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Doctors Don't Always Consider Time Factor

Treatment: It's taken the medical profession awhile to learn the body clock plays a role in disease.

October 16, 2000|From Hartford Courant

When assessing sick patients, many doctors do not take time to think about time, says Dr. William White.

That, he adds, is a mistake.

Most migraine headaches occur between 6 a.m. and noon, the worst period for asthmatics is in the early morning hours before waking, and mornings claim more heart attack victims than any other time of day.

"It used to be thought that heart problems occurred at random," White said. "They are not random at all."

White, a cardiologist at the University of Connecticut Health Center, is one of the leading proponents of chronobiology, a field that stresses the importance of the body's 24-hour clock, or circadian rhythms, in understanding and treating disease.

"It is really an incredible concept," said Dr. Charles Leach, professor of cardiology at UConn and former director of cardiology at New Britain General Hospital.

"Everything in nature varies through time. Everything contains biological rhythms."

Menstruating women have no problem accepting that cycles are important to health, but some doctors do.

That's because generations of medical students have been taught that the body constantly adjusts its functions to maintain an equilibrium, or homeostasis.

Doctors have incorrectly interpreted that concept to mean that time plays little or no role in either the progression of a disease or its effective treatment, White said.

In a 1996 survey of doctors by the American Medical Assn., only 46% knew rheumatoid arthritis sufferers had more pain in the morning and only 26% knew that asthmatics had most attacks between midnight and 6 a.m.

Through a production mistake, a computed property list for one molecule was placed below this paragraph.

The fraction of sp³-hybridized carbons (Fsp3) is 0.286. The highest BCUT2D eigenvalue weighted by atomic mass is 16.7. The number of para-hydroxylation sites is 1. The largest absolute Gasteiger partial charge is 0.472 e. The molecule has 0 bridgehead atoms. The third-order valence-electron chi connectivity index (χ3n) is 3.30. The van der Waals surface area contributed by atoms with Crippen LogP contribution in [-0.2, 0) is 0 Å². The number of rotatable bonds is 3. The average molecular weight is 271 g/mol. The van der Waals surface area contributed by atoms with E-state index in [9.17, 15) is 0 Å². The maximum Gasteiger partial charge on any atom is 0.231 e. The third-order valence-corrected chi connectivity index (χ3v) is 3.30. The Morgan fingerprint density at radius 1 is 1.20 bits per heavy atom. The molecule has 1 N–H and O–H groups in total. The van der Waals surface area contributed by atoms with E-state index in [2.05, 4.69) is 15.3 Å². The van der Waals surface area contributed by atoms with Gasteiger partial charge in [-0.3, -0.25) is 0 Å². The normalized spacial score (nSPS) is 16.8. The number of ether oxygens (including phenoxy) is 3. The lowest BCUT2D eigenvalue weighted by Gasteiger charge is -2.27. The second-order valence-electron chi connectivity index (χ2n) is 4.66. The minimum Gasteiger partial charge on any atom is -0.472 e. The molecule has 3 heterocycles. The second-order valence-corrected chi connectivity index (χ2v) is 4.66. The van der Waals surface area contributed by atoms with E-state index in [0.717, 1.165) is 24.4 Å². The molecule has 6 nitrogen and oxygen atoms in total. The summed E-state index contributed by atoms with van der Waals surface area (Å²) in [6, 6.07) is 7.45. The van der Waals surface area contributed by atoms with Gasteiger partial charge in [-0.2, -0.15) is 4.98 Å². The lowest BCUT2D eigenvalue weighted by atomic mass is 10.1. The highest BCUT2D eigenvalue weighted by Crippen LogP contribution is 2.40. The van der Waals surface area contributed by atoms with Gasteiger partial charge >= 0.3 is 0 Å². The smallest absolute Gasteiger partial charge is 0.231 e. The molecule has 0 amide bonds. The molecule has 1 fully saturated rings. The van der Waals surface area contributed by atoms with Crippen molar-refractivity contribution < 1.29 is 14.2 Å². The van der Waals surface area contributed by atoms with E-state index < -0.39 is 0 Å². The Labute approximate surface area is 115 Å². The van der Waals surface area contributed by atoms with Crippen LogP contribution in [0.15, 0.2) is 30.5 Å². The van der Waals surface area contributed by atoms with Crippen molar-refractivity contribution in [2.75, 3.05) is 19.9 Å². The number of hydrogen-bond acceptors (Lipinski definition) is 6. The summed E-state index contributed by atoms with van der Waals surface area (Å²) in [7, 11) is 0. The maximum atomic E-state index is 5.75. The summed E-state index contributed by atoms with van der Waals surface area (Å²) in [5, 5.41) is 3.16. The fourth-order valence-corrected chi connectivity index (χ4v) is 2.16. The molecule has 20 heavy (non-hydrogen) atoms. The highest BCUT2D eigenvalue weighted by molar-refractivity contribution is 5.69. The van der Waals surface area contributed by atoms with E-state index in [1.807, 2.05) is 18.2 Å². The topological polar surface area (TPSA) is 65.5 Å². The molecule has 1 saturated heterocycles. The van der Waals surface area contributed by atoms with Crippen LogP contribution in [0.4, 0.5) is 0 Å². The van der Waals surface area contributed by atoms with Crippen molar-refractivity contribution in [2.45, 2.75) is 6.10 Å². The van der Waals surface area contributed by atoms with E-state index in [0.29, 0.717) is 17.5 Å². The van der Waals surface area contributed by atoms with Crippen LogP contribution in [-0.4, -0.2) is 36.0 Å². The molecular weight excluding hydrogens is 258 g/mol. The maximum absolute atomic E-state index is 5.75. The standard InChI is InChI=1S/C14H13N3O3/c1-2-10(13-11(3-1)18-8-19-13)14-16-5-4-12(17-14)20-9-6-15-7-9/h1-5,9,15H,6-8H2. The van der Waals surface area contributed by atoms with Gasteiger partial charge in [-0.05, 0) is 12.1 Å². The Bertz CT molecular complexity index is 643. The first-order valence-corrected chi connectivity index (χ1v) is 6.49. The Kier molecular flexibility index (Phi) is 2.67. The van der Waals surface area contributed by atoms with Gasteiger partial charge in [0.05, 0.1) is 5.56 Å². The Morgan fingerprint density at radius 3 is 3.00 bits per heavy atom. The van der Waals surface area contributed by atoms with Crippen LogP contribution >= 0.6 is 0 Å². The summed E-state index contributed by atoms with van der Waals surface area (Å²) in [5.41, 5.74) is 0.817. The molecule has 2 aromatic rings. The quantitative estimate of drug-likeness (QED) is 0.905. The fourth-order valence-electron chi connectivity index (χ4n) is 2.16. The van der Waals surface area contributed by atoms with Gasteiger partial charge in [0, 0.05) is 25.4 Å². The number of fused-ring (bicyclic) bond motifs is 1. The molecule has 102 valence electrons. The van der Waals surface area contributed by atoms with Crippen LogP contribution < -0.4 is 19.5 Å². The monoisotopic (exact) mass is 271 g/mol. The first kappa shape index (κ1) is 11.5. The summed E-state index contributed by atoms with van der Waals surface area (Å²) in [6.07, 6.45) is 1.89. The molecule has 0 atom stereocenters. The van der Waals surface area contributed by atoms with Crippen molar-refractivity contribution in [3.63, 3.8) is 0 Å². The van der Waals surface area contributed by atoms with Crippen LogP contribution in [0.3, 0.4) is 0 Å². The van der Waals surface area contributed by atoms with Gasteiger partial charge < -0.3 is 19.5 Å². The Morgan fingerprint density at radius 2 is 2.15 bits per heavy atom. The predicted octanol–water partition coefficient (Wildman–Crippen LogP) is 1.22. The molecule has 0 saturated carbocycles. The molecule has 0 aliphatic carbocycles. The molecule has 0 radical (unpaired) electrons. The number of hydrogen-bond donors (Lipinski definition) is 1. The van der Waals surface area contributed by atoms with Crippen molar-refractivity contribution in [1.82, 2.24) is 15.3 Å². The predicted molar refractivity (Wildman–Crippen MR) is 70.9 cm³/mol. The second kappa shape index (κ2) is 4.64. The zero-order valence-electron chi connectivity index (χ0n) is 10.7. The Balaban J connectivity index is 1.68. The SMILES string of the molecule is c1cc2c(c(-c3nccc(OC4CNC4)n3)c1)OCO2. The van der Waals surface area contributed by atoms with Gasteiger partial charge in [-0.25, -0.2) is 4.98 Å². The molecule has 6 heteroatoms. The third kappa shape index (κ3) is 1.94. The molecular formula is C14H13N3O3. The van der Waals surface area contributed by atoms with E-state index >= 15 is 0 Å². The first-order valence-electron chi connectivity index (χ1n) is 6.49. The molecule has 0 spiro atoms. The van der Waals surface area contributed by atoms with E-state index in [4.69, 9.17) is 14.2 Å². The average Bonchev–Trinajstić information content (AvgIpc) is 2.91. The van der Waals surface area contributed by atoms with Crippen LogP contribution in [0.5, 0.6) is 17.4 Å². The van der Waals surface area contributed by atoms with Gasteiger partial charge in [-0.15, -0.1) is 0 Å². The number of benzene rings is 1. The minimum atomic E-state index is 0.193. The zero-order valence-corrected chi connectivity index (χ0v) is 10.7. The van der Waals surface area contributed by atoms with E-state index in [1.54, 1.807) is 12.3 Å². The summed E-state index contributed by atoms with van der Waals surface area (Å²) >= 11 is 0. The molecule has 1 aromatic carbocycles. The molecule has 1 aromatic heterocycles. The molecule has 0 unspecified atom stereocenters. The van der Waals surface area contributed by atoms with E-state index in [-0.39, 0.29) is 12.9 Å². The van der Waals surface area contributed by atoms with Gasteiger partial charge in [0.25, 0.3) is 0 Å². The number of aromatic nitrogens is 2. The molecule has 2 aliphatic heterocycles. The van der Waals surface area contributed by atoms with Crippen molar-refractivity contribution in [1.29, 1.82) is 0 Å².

"Modern medicine has become so specialized," said Michael Smolensky, professor of environmental sciences at the University of Texas in Houston and author of the recently published book "The Body Clock Guide to Better Health." "No one is feeling the whole elephant."

Smolensky said the significance of a person's daily internal cycle has been established for 35 separate diseases.

Some examples cited in his book: Sufferers of osteoarthritis are most likely to experience pain in the afternoon. And diabetics who monitor their blood sugar should be aware that the pancreas produces more insulin in the morning.

Some studies have suggested that the effectiveness of chemotherapy in killing cancer cells varies by time of day, White added.

Cardiovascular disease has a particularly well-documented link to circadian rhythms, said White, who is the editor of a medical book to be published next month on the importance of monitoring blood pressure at different times of day.

For instance, people are three times more likely to die of heart attacks in the six hours before noon than in late evening.

That's because pulse and blood pressure begin rising rapidly as the body gets ready for the new day.

The clear implication is that hypertension drugs are most needed early in the morning.

One drug company, Searle, part of Pharmacia Corp., now markets a hypertension drug--Covera-HS--that is designed to release medicine during crucial early morning hours.

However, simpler steps such as directing that drugs be taken first thing in the morning are not always followed by medical professionals, Leach said.

"Most hospitals deliver meds to patients at 10 in the morning, four hours after their blood pressures begin to rise," Leach said.

"You walk into any meeting," he said, "and doctors are discussing a patient's blood pressure, and you ask if they considered the time of day. With amazing frequency you find they didn't."

Even so, Leach and White said that there has been increased acceptance in the past decade among both doctors and insurers about the importance of taking blood-pressure readings at different times of day.

Leach said that doctors increasingly are applying the common-sense principles of chronobiology, even if some remain suspicious that it's just a gimmick when they hear the term.

"When I ask them about how they do their jobs," Leach said, "I tell them they are already practicing chronobiology."

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